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A few weeks ago I received a text message and an email from the CTU attorney alerting me to the fact that we had won a significant arbitration for one of our members and that the award from the Arbitrator was fabulous.  I read the Arbitrator’s conclusion and award, and I was excited.  The CTU member was excited and was justified in her actions as the Arbitrator exonerated her.  While happy with the result, the joy was short lived because this never should have happened.  This story of what this district did to a teacher is shameful.  There are so many things that are wrong.  This story continues to beg the question “Who is Advising the CEO?”?

During the summer of 2014 a story by Carl Monday appeared on WOIO questioning the use of funds from a Target grant to take students to Puerto Rico.  This story caused the District to launch an investigation to find out who gave this information to Carl Monday.  Now I have to admit that the story gets pretty outrageous, so everything that is from the Arbitrator’s Report or from the record – I am just going to put in bold.  Everything in bold is not my opinion or recollection of the facts, it is the record or part of the Arbitratior’s Report.

During the District’s investigation it determined that on July 6, 2014, four (4) months prior to Mr. Monday’s report, The Grievant (the member of the CTU who Grieved and was now seeking redemption through this arbitration) had accessed information on four (4) out of the eighteen (18) students who attended the Puerto Rico field trip…a single time for a total of thirteen (13) minutes.  The CEO directed Victoria Brian the district’s Executive Director of Legal Services to conduct a preliminary investigation.  That was done and then a fact-finding was held.  According to Ms. Brian’s report, she found no evidence to support the sole allegation that (the Grievant) disclosed confidential student information as charged.  However, Ms. Brian recommended a 5 day suspension based upon conduct (she) was never charged with.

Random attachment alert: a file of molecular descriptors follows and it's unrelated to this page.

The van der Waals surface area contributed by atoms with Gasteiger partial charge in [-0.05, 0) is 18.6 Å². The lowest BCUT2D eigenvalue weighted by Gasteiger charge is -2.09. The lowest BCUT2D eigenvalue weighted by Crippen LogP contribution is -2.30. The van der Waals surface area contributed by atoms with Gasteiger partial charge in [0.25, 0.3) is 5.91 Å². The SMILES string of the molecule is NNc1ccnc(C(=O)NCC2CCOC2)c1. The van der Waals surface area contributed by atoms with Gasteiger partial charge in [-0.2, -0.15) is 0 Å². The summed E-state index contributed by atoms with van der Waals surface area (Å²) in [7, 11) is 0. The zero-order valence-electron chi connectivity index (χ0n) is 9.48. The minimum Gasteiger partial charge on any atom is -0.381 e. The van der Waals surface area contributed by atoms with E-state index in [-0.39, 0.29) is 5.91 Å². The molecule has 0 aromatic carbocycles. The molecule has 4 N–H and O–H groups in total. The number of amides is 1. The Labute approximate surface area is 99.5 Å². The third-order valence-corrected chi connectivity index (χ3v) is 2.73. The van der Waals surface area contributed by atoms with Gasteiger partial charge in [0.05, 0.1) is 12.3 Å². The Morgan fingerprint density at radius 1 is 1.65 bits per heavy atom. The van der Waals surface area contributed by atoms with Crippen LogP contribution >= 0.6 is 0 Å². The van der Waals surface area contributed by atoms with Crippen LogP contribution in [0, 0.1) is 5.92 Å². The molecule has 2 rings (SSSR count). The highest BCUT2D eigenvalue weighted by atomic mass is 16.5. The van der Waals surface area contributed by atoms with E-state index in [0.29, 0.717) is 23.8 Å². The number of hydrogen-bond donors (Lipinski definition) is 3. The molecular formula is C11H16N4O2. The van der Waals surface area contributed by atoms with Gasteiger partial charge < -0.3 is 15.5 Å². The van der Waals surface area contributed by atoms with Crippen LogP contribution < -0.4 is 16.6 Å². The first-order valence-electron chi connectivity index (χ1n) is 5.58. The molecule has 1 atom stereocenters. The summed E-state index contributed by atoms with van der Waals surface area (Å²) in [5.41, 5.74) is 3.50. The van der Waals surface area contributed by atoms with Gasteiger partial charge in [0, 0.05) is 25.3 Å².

Now it is at this point that you would think that I would begin to attack Ms. Brian for finding no evidence, but then recommending a suspension.  However, I find it hard to believe that Ms. Brian decided to do this without the direction of her supervisor, Chief Legal Counsel Wayne Belock.  Why would I think this?  You will see his outrageous behavior as further outlined by this Arbitrator. 

I want to note that before this 5 day suspension was granted, it had to go to the Board of Education.  Someone from Legal provided the CEO with the information and the recommendation that he then shared with the Board.  The Board of Education heard directly from the member at a Board Meeting and still they voted for a 5 day suspension.  They also contacted the Ohio Department of Education, Office of Educator Conduct (which means - Yes, they went after her license). Further the member was transferred from her school of 19 years (Clark).   Upon leaving the school, the member sent an email to her colleagues expressing how much she did not want to leave the school and the reason why she was leaving.  As I continue this sad story, I will again use bold to indicate direct quotes from the Arbitrator or the record.

This Arbitrator must determine if the Grievant’s conduct did in fact rise to the level of behavior for which the end result would justify a five day suspension and subsequent forced transfer.

The issue, here, before this Arbitrator, to be adjudicated and the only issue before this Arbitrator is whether the Grievant violated any District rule or policy or the Collective Bargaining Agreement by accessing confidential student records.

The District argues that the Grievant did not have academic purpose for accessing student records during the summer recess.  By accessing the student records, the Grievant failed to adhere to the Internet Use Policy and the District’s Code of Ethics.

Coming up in the next few paragraphs I am going to add emphasis by underlining.